Former Iowa State star defensive lineman Brent Curvey in action against Iowa. (Photo courtesy Iowa State athletics communications)
[Author’s note: We’re re-running many of my “Where Are They Now” stories during the coming days/weeks/months and whenever possible, I’m including a brief “update” story just below the original article, which ran on Feb. 5, 2018. Please find an update on how Brent Curvey and his family are keeping their business, Coaches Kolaches, going in these uncertain times — with expansion plans coming eventually, as well. —RG]
CLIVE — The sun conquered the horizon. Fingers reached, fumbled and curled around curtains. An orchestrated, but impromptu cadence of thump, thump, thump began to echo in the neighborhood and everyone knew the fun would soon start.
“The days literally started somewhere between 8:30 and 9 o’clock,” former Iowa State star defensive lineman Brent Curvey said of summer life in hometown Houston in the early 1990s. “Guys wake up, eat some cereal and then we’d all slowly kind of walk outside, or everybody’s peeking outside to see who’s the first one to walk out and then once that first one comes out, when somebody would bring their basketball out and start in their driveway — once that starts, here comes another door open and he comes running out. Then we’re all outside before 10 o’clock.”
Thump. Thump. Thump.
Curfew arrived when the street lights flickered on, buzzing, blazing, finally fully lit.
Another long day had ended. Another dream had been kindled, maintained, or amplified.
“Chasing all the kids and riding bicycles all day,” Curvey recalled, “all around the neighborhood until the sun went down.”
Back then, Curvey — who would acquire an appropriate monicker many years later as an Iowa State Cyclone — loved basketball.
It was his first love, but by no means his last.
Curvey maxed out at around six-feet tall, so eventually, he set his sights on less lofty targets.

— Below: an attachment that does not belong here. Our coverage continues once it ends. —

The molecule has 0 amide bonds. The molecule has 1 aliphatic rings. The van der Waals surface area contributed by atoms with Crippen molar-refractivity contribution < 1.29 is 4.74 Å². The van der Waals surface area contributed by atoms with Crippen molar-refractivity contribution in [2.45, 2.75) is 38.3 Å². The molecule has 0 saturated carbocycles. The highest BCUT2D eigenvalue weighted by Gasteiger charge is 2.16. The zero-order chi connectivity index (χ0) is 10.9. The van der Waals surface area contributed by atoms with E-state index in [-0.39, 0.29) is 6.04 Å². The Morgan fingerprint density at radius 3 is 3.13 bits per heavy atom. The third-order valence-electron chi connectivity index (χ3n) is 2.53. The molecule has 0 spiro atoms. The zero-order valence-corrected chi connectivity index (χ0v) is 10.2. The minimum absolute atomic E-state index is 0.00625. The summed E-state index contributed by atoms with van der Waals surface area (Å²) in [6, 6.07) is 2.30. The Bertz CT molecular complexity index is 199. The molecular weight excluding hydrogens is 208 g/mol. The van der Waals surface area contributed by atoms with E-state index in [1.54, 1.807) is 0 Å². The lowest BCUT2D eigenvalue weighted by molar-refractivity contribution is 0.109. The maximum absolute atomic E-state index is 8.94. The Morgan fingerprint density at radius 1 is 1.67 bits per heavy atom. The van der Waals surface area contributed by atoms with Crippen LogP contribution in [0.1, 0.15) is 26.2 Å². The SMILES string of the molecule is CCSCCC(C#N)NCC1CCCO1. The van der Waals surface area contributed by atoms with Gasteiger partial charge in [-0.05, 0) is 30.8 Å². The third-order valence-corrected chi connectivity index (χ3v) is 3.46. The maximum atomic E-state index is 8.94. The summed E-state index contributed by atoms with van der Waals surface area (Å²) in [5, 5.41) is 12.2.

Eventually, he affixed his gaze to football’s treacherous trenches; the twists, turns, pulls and nastiness that define life on the defensive front.
Excelling on the field literally took him places — from a short-lived career in the Canadian Football League that yielded a Grey Cup, to a recurring role as a bodyguard for MTV’s “Jersey Shore.”
And now he’s back in his second (and current) home: Metro Des Moines, as co-owner, with his wife Patrice, of the popular Coaches’ Kolaches eatery in Clive.
“He’s just one of those guys,” former ISU coach Dan McCarney said. “Whenever I think of Brent Curvey it puts a smile on my face.”
Curvey — who is second all-time at ISU in career sacks with 13.5 — received an early baptism into the rites of football at an early age.
His brother, Nathan, competed in true “Friday Night Lights” territory, against Carter High School in Dallas.
Curvey was maybe five at the time, but as the stanchions shouldered floodlights, his eyes widened.
“I just remember watching my brother being like my superhero,” said Curvey, who spent some time in an NFL training camp with Carolina before playing two seasons with the Saskatchewan Rough Riders after standing out for the Cyclones. “Big dude. They all wore the little cut off shirts back then. Just watching how huge they looked on the field and how awesome it was then I just knew, back then, it was something I wanted to do. It was Friday Night Lights. It was legit Friday Night. Those huge bright stadium lights and these guys with these big bulky shoulder pads, I knew that was me next.”
Football it was.
But mom, Audrey, didn’t always like the reports pertaining to her son’s attitude.
“If I didn’t really care to do it I just wouldn’t do it,” Curvey said. “I could apply myself and it would be awesome, but I couldn’t care less sometimes and my mom had that no-pass, no-play in her head before it was even out. So I might have gotten a bad grade or had some kind of stuff in school and my mom would yank me out of sports altogether. So I’d be at home grounded all the time so I missed out a lot on Pee Wee football back then because of that.”
Curvey quickly corrected any aberrant behavior.
He played three sports growing up: basketball, tennis and football.